But it wasn’t until earlier this week (and after a small push from Facebook) that Google actually got the go-ahead it needed to deploy its tech in the real world.
According to Reuters, the FCC granted Google a waiver on Monday that allows Project Soli sensors to use frequencies between 57 and 64 Ghz, which are higher than what is typically allowed in normal gadgets, but still in line with limits dictated by the European Telecommunications Standards Institute.
The FCC specified that Soli sensors can even be used aboard aeroplanes, just so long as users and device makers comply with the FAA’s standard rules regarding the use of portable electronics.
Originally thought up by students at St. Andrews University, the goal behind Project Soli was to replace things like physical switches or on-screen buttons with virtual controls that use radar sensors to detect subtle hand movements - so instead of pressing a rocker switch to lower the volume on your device, you could just rub your fingers together as if you were playing the world’s smallest violin.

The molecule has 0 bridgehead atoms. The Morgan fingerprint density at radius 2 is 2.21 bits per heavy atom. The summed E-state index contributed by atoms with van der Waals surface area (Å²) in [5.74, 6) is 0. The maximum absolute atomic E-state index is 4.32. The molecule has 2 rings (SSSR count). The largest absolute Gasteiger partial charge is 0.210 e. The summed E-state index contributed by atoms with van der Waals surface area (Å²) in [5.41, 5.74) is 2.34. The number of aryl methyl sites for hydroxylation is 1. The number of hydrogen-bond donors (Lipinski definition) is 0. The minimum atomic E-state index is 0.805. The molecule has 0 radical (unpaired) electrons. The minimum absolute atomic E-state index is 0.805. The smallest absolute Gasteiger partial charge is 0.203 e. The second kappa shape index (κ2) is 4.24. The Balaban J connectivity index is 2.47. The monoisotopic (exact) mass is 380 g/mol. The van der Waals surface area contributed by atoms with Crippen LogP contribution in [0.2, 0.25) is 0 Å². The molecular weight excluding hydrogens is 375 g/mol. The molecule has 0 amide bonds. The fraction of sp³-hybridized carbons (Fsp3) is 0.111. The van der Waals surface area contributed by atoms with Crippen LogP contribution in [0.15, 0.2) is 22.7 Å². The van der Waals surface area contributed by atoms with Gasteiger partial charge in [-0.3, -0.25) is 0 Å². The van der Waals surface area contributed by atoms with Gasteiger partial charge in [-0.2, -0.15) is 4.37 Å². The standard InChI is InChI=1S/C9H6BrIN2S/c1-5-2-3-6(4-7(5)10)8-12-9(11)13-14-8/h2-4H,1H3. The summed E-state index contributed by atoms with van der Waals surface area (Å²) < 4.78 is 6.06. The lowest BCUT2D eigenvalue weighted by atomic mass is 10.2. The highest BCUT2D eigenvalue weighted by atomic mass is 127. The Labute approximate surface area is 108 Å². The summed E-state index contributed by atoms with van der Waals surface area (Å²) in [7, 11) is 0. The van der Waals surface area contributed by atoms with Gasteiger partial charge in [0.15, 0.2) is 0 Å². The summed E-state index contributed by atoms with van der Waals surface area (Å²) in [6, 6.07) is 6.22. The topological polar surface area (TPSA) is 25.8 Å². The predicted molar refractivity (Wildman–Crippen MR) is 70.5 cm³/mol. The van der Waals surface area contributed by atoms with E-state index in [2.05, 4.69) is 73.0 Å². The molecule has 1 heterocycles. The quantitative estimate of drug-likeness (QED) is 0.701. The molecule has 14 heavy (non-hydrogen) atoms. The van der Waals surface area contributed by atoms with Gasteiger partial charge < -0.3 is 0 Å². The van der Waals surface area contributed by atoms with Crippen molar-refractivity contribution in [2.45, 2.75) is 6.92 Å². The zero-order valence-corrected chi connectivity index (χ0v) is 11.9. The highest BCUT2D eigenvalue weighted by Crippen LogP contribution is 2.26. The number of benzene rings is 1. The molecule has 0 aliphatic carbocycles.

This tactic offers some advantages over traditional touchscreen controls, because, since you can already tell when your hands or fingers touch something, there’s no need to add additional haptic feedback or vibrating motors to reassure folks that the device is working.
Additionally, Soli can recognise the difference between your hands and objects made out of metal, plastic, or other materials, so it’s not limited just to basic gestures.
Earlier, as Google sought approval for its radar-based tech, Facebook reportedly butted in with fears that Soli devices could interfere with the operation of other gadgets.
However, after some back and forth, the two tech giants seemed to reach an agreement, and in September, they presented the FCC with a joint statement saying that even though Google’s radars use higher than normal power levels, Soli sensors should not cause problems for other devices.
Sadly, even though the FCC has granted approval for Google to move ahead with Project Soli, it’ll probably be quite some time before we could see radar sensors installed on a Pixel or Chromebook.
That said, Soli might just be the last piece of the puzzle we need to make devices like the Lenovo Yoga Book C930—which features a virtual keyboard instead of a physical keys—actually succeed.